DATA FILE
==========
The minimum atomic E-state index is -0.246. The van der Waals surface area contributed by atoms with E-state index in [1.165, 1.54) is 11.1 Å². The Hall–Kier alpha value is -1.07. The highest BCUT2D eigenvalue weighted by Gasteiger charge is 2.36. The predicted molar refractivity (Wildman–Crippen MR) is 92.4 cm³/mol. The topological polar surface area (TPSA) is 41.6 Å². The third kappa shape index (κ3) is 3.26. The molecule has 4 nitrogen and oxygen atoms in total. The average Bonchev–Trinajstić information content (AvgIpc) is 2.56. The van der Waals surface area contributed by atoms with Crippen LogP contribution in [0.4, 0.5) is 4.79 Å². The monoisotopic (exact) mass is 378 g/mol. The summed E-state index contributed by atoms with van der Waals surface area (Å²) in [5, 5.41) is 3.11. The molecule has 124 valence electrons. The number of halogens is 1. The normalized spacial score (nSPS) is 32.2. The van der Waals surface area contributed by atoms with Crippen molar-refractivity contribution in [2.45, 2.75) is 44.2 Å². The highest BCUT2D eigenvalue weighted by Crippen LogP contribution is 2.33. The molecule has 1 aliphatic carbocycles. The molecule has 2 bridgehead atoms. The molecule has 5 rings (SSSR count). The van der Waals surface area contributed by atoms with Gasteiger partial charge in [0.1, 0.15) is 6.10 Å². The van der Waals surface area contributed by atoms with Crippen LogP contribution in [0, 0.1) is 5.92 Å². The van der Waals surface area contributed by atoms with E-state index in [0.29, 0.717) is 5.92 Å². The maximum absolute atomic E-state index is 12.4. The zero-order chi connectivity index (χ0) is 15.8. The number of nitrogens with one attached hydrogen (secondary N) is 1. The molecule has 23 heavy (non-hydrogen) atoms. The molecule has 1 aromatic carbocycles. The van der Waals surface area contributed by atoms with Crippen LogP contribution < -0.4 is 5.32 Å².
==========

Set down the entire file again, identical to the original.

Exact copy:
The minimum atomic E-state index is -0.246. The van der Waals surface area contributed by atoms with E-state index in [1.165, 1.54) is 11.1 Å². The Hall–Kier alpha value is -1.07. The highest BCUT2D eigenvalue weighted by Gasteiger charge is 2.36. The predicted molar refractivity (Wildman–Crippen MR) is 92.4 cm³/mol. The topological polar surface area (TPSA) is 41.6 Å². The third kappa shape index (κ3) is 3.26. The molecule has 4 nitrogen and oxygen atoms in total. The average Bonchev–Trinajstić information content (AvgIpc) is 2.56. The van der Waals surface area contributed by atoms with Crippen LogP contribution in [0.4, 0.5) is 4.79 Å². The monoisotopic (exact) mass is 378 g/mol. The summed E-state index contributed by atoms with van der Waals surface area (Å²) in [5, 5.41) is 3.11. The molecule has 124 valence electrons. The number of halogens is 1. The normalized spacial score (nSPS) is 32.2. The van der Waals surface area contributed by atoms with Crippen molar-refractivity contribution in [2.45, 2.75) is 44.2 Å². The highest BCUT2D eigenvalue weighted by Crippen LogP contribution is 2.33. The molecule has 1 aliphatic carbocycles. The molecule has 2 bridgehead atoms. The molecule has 5 rings (SSSR count). The van der Waals surface area contributed by atoms with Gasteiger partial charge in [0.1, 0.15) is 6.10 Å². The van der Waals surface area contributed by atoms with Crippen LogP contribution in [0, 0.1) is 5.92 Å². The van der Waals surface area contributed by atoms with E-state index in [0.29, 0.717) is 5.92 Å². The maximum absolute atomic E-state index is 12.4. The zero-order chi connectivity index (χ0) is 15.8. The number of nitrogens with one attached hydrogen (secondary N) is 1. The molecule has 23 heavy (non-hydrogen) atoms. The molecule has 1 aromatic carbocycles. The van der Waals surface area contributed by atoms with Crippen LogP contribution < -0.4 is 5.32 Å².